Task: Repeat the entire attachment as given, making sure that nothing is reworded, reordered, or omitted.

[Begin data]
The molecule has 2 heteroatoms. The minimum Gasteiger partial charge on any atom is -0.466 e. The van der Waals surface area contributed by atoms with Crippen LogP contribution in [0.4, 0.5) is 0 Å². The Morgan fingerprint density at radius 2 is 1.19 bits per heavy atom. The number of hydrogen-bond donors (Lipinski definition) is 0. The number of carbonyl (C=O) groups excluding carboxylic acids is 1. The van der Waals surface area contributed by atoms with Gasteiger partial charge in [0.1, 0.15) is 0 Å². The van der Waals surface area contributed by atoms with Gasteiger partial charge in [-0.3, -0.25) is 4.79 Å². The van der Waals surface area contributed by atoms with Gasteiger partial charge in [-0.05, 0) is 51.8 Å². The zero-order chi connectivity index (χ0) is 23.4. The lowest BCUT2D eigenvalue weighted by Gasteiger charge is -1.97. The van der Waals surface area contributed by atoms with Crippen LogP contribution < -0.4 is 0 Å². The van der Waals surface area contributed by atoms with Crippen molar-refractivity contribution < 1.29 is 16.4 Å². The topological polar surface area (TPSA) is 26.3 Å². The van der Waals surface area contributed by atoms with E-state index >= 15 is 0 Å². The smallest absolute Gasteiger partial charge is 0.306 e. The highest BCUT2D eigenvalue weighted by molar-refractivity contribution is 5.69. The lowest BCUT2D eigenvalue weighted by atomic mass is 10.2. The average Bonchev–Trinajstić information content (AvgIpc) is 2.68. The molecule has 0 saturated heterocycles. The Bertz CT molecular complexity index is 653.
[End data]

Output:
The molecule has 2 heteroatoms. The minimum Gasteiger partial charge on any atom is -0.466 e. The van der Waals surface area contributed by atoms with Crippen LogP contribution in [0.4, 0.5) is 0 Å². The Morgan fingerprint density at radius 2 is 1.19 bits per heavy atom. The number of hydrogen-bond donors (Lipinski definition) is 0. The number of carbonyl (C=O) groups excluding carboxylic acids is 1. The van der Waals surface area contributed by atoms with Gasteiger partial charge in [0.1, 0.15) is 0 Å². The van der Waals surface area contributed by atoms with Gasteiger partial charge in [-0.3, -0.25) is 4.79 Å². The van der Waals surface area contributed by atoms with Gasteiger partial charge in [-0.05, 0) is 51.8 Å². The zero-order chi connectivity index (χ0) is 23.4. The lowest BCUT2D eigenvalue weighted by Gasteiger charge is -1.97. The van der Waals surface area contributed by atoms with Crippen LogP contribution < -0.4 is 0 Å². The van der Waals surface area contributed by atoms with Crippen molar-refractivity contribution < 1.29 is 16.4 Å². The topological polar surface area (TPSA) is 26.3 Å². The van der Waals surface area contributed by atoms with E-state index >= 15 is 0 Å². The smallest absolute Gasteiger partial charge is 0.306 e. The highest BCUT2D eigenvalue weighted by molar-refractivity contribution is 5.69. The lowest BCUT2D eigenvalue weighted by atomic mass is 10.2. The average Bonchev–Trinajstić information content (AvgIpc) is 2.68. The molecule has 0 saturated heterocycles. The Bertz CT molecular complexity index is 653.